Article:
The mentor for our project on native flora, Éireannach, is Zoë Devlin, a wildflower expert, photographer, author, and curator of that great resource Wildflowers of Ireland. In 2016, the National Biodiversity Data Centre awarded Zoë the Distinguished Recorder Award for her contribution to promoting the recording of Ireland’s wildflowers, and for producing a suite of Irish identification aids to encourage new recorders.

Throughout 2017, Zoë has been on hand to help ISBA artists find and/or identify their chosen native plants and she has answered our questions with a great mix of knowledge and patience. As well as all that, Zoë has found time to write a new book Blooming Marvellous: A Wildflower Hunter’s Year. On the eve of the publication of the book, we caught up with Zoë and she kindly agreed to ‘tell us more…’

ISBA: Have there been particular people in your life who encouraged your love of nature?
Zoë: Yes.. a cousin,  Dr Kathleen Lynn, who was greatly inspiring in many other ways too. She showed me my first Heath Spotted-orchid in Glenmalure, handing me a magnifying glass so I could see its intricate beauty.

ISBA: What’s your earliest wildflower memory?
Zoë: Small ‘weeds’ such as Scarlet Pimpernel and Common Field-Speedwell, which grew in between rows of spinach, peas and beans in my mother’s vegetable garden.

ISBA: What made you decide to take up wildflower photography…
Zoë: I was fascinated by photography from a  early age, starting with a Kodak Brownie 127. As I was also hooked on wildflowers, the two came together as major interests quite easily and naturally.

…and to create that wonderful resource  
Zoë: I had so many photographs of our wildflowers and my daughter, Petra, suggested to me that I might share them by creating a website. So she’s to blame!

ISBA: In your work as mentor for ‘Éireannach’, have you come across any surprises?
Zoë: Yes. There are people who know as little about wildflowers as I do about garden plants!

ISBA: How would you compare the two different arts of plant photography and botanical illustration?
Zoë: Both need a lot of time and patience, long years of trial and error to acquire the knowledge and skills needed. The best part of all is that you never stop learning. Difficult to compare..  perhaps botanical illustration is rated more highly because there are now so many people able to take reasonably good photographs….with digital,they take so many, it would be hard for them to be unlucky 100% of the time. But I learned the skill over many years and appreciate the medium immensely when I see really good professional images. But there is such beauty in a well-illustrated flower, whichever medium is applied.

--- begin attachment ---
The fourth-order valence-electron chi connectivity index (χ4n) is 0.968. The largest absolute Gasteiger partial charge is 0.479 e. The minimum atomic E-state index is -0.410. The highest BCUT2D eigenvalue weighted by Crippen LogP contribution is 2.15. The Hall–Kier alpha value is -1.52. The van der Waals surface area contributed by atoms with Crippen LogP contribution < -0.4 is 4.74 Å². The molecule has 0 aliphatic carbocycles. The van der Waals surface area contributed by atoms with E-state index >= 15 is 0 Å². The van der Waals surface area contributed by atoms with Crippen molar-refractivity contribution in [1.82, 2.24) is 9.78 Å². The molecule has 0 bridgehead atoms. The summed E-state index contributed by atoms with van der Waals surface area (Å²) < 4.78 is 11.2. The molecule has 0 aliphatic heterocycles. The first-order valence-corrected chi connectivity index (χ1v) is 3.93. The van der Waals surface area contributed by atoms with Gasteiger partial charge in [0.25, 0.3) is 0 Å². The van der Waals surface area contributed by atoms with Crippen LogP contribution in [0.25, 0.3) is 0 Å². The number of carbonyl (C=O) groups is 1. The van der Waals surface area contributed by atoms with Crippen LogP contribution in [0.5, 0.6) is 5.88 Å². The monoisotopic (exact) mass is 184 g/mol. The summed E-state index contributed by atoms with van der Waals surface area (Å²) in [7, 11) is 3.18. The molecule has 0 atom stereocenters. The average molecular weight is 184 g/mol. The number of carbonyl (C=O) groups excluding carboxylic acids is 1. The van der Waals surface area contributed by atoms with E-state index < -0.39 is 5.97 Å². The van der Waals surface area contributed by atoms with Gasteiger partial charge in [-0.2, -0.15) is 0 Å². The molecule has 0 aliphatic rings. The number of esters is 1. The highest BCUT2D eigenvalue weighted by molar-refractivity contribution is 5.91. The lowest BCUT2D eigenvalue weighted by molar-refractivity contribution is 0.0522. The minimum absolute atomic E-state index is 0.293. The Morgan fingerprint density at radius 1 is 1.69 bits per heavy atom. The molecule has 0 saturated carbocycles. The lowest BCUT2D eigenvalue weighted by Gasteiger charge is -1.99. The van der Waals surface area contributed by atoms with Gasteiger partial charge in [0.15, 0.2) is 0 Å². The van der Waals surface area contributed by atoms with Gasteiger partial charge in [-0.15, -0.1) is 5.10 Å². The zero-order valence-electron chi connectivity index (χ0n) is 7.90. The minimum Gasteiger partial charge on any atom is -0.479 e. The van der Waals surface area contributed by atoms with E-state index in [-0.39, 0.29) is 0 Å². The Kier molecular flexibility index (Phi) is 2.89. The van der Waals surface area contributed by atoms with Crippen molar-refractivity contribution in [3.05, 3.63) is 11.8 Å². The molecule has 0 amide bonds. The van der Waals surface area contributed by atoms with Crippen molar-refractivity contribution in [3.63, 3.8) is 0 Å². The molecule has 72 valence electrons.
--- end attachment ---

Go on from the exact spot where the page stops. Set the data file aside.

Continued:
ISBA: Sadly, much of the news associated with ‘nature’ at present seems to be rather disturbing; do you have a good news nature story that you might share with us?
Zoë: Well… there aren’t many of those stories but in the recent Red List of Vascular Plants which reported on the state of our native plant species, there were some .. not many .. species which had moved from being relatively scarce to a better state of distribution. Also, Betony, one of the rare protected species which I watch annually, has increased its spread on a shady bank in Co Wexford.

ISBA: We’ll end on a brighter note! If you had to pick a favourite native plant for each of the four seasons, which would you choose?


Autumn: Autumn Lady’s Tresses

Lady's-tresses, Autumn

Autumn Lady’s Tresses, Spiranthes spiralis, Cúilín Mhuire; photo by Zoe Devlin

Winter: Common Chickweed

Chickweed, Common

Common Chickweed, Stellaria media, Fliodh; photo by Zoe Devlin

Spring: Colt’s-foot


Colt’s-Foot, Tussilago farfara, Sponc; photo by Zoe Devlin

Summer: Grass-of-Parnassus


Grass of Parnassus, Parnassia palustris, Fionnscoth; photo by Zoe Devlin

To find our more about Zoe’s new book, visit here.